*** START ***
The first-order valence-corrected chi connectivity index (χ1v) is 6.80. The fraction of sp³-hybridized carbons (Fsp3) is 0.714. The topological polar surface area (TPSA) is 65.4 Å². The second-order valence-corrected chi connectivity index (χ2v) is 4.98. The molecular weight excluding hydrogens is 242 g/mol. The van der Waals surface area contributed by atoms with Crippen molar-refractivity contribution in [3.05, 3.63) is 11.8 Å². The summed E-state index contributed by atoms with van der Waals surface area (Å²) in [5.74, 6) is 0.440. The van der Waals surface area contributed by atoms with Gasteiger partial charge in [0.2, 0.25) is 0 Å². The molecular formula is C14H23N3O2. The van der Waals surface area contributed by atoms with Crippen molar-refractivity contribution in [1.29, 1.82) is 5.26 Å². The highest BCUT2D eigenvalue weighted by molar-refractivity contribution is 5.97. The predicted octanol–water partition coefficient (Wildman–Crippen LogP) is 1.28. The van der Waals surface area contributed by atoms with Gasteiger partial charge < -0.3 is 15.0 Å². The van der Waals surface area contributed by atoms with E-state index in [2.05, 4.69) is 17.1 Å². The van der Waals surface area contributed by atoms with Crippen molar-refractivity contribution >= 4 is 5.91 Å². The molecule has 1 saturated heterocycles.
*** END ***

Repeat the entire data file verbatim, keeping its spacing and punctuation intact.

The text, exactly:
The first-order valence-corrected chi connectivity index (χ1v) is 6.80. The fraction of sp³-hybridized carbons (Fsp3) is 0.714. The topological polar surface area (TPSA) is 65.4 Å². The second-order valence-corrected chi connectivity index (χ2v) is 4.98. The molecular weight excluding hydrogens is 242 g/mol. The van der Waals surface area contributed by atoms with Crippen molar-refractivity contribution in [3.05, 3.63) is 11.8 Å². The summed E-state index contributed by atoms with van der Waals surface area (Å²) in [5.74, 6) is 0.440. The van der Waals surface area contributed by atoms with Gasteiger partial charge in [0.2, 0.25) is 0 Å². The molecular formula is C14H23N3O2. The van der Waals surface area contributed by atoms with Crippen molar-refractivity contribution in [1.29, 1.82) is 5.26 Å². The highest BCUT2D eigenvalue weighted by molar-refractivity contribution is 5.97. The predicted octanol–water partition coefficient (Wildman–Crippen LogP) is 1.28. The van der Waals surface area contributed by atoms with Gasteiger partial charge < -0.3 is 15.0 Å². The van der Waals surface area contributed by atoms with E-state index in [2.05, 4.69) is 17.1 Å². The van der Waals surface area contributed by atoms with Crippen molar-refractivity contribution >= 4 is 5.91 Å². The molecule has 1 saturated heterocycles.